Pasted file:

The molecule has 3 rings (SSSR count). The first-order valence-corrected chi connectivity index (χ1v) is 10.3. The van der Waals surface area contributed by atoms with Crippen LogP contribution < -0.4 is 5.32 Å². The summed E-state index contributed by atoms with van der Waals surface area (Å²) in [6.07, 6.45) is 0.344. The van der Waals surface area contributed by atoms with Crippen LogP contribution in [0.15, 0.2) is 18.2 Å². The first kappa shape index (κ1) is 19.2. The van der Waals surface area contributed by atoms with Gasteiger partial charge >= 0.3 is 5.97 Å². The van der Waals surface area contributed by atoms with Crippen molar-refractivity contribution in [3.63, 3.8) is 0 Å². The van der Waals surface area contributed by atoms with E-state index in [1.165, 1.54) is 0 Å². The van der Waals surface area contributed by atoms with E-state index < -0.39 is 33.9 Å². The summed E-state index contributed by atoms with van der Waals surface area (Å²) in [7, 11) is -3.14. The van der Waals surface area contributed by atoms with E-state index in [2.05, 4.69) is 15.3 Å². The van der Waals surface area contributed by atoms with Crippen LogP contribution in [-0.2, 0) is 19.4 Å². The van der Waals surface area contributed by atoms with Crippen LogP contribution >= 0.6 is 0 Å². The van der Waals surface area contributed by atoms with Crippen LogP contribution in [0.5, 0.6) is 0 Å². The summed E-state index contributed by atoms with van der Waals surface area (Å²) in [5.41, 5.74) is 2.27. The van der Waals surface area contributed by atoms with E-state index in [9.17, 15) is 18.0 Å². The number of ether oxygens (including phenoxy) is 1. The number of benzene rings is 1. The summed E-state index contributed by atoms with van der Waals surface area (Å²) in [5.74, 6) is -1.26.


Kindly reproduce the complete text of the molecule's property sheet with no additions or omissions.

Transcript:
The molecule has 3 rings (SSSR count). The first-order valence-corrected chi connectivity index (χ1v) is 10.3. The van der Waals surface area contributed by atoms with Crippen LogP contribution < -0.4 is 5.32 Å². The summed E-state index contributed by atoms with van der Waals surface area (Å²) in [6.07, 6.45) is 0.344. The van der Waals surface area contributed by atoms with Crippen LogP contribution in [0.15, 0.2) is 18.2 Å². The first kappa shape index (κ1) is 19.2. The van der Waals surface area contributed by atoms with Gasteiger partial charge >= 0.3 is 5.97 Å². The van der Waals surface area contributed by atoms with Crippen molar-refractivity contribution in [3.63, 3.8) is 0 Å². The van der Waals surface area contributed by atoms with E-state index in [1.165, 1.54) is 0 Å². The van der Waals surface area contributed by atoms with E-state index < -0.39 is 33.9 Å². The summed E-state index contributed by atoms with van der Waals surface area (Å²) in [7, 11) is -3.14. The van der Waals surface area contributed by atoms with E-state index in [2.05, 4.69) is 15.3 Å². The van der Waals surface area contributed by atoms with Crippen LogP contribution in [-0.2, 0) is 19.4 Å². The van der Waals surface area contributed by atoms with Crippen LogP contribution >= 0.6 is 0 Å². The van der Waals surface area contributed by atoms with Crippen LogP contribution in [0.5, 0.6) is 0 Å². The summed E-state index contributed by atoms with van der Waals surface area (Å²) in [5.41, 5.74) is 2.27. The van der Waals surface area contributed by atoms with E-state index in [9.17, 15) is 18.0 Å². The number of ether oxygens (including phenoxy) is 1. The number of benzene rings is 1. The summed E-state index contributed by atoms with van der Waals surface area (Å²) in [5.74, 6) is -1.26.